Flannery O’Connor’s fiction continues to haunt American readers, in part because of its uncanny ability to remind us who we are and what we need. Foss’s book reveals the extent to which O’Connor was a serious reader of the history of political philosophy. She understood the ideas upon which the American regime rests, and she evaluated those ideas from the standpoint of both faith and reason. Foss’s book explains why O’Connor feared that the modern habit to govern by tenderness would lead to terror.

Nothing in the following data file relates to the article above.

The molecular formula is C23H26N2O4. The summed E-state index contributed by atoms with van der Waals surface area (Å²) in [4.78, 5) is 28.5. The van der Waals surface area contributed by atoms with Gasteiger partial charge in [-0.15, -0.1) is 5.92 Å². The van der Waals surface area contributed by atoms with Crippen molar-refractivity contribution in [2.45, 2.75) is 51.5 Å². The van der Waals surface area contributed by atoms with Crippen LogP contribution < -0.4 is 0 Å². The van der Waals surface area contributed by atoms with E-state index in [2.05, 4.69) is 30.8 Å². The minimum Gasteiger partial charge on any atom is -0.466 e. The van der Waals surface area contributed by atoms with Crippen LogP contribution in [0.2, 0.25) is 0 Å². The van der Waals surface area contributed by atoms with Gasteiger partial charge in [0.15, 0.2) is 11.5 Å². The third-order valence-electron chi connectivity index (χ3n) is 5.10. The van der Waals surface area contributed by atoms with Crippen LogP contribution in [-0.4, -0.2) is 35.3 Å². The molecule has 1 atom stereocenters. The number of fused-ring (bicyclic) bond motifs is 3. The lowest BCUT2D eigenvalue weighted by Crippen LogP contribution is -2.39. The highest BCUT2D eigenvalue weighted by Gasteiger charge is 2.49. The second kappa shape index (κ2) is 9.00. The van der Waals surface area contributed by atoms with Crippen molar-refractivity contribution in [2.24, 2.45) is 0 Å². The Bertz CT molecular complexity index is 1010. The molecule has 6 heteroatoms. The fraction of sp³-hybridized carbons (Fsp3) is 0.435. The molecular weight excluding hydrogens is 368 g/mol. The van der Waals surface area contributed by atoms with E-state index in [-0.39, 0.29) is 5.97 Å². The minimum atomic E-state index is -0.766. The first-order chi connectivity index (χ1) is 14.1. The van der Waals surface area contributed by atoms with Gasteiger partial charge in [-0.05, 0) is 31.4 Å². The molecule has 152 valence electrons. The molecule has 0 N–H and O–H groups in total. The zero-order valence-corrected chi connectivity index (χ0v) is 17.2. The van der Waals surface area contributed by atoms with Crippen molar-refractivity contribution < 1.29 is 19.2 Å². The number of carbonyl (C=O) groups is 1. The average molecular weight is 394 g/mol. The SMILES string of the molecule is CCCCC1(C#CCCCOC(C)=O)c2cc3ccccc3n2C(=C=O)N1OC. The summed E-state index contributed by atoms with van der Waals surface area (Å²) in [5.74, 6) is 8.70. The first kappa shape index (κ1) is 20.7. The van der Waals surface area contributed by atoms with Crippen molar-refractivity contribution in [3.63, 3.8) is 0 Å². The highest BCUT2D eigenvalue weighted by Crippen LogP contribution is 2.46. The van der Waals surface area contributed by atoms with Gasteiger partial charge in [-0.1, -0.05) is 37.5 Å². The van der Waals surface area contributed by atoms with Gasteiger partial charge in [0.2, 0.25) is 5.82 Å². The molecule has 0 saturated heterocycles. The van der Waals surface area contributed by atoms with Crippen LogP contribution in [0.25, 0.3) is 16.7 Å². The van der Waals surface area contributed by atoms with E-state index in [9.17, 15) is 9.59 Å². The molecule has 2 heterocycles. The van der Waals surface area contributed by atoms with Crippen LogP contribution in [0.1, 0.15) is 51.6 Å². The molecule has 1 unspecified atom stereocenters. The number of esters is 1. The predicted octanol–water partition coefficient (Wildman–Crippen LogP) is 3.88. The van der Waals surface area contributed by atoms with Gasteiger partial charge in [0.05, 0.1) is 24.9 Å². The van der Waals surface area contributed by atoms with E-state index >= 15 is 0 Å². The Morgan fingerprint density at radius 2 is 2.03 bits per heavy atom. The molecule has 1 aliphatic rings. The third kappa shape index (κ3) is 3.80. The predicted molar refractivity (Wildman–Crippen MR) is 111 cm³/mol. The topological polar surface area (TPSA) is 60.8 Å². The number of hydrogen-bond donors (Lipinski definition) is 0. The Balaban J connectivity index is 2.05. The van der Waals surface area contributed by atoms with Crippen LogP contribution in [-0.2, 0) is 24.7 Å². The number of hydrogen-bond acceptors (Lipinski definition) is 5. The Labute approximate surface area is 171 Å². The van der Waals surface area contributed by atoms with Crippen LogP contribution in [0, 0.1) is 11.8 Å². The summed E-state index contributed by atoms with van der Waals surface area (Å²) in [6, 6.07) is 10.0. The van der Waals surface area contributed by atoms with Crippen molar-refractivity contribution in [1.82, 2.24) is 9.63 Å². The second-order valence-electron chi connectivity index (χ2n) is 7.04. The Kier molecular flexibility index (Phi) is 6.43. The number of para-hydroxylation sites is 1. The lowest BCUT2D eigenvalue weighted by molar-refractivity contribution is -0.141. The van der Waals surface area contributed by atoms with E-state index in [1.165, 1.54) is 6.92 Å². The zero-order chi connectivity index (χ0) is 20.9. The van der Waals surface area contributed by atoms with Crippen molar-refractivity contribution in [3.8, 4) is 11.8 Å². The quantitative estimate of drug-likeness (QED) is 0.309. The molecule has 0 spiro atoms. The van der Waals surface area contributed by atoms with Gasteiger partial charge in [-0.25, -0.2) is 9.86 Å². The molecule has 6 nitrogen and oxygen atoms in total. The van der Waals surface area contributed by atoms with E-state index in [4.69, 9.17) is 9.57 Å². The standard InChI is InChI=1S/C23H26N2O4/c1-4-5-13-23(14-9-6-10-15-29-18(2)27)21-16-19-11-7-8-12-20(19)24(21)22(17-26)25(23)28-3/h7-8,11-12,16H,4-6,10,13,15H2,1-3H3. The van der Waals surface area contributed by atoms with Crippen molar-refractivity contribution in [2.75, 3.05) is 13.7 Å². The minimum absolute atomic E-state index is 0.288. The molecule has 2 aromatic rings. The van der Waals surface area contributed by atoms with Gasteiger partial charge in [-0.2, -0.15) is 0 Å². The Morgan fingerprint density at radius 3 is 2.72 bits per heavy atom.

After a thorough account of her familiarity with the history of political philosophy, Foss shows how the works of Plato, Aristotle, Saint Augustine, Saint Thomas Aquinas, Machiavelli, Locke, Rousseau, and Nietzsche inform O’Connor’s stories. This does not mean that O’Connor was writing about politics in the narrow sense. Her vision was deeply theological, and she carefully avoided topical stories that promote social agendas. Her concern was with the health of the American regime more broadly, insofar as the manners of a regime affect citizens’ attitudes toward religion. O’Connor does not present a political theory of her own, but as Foss argues, she was a political philosopher in the original sense of the word. Her stories give clear accounts of her political wisdom. Foss further shows the continued relevance of her wisdom in age dominated by abstract modern theories, such as that of John Rawls.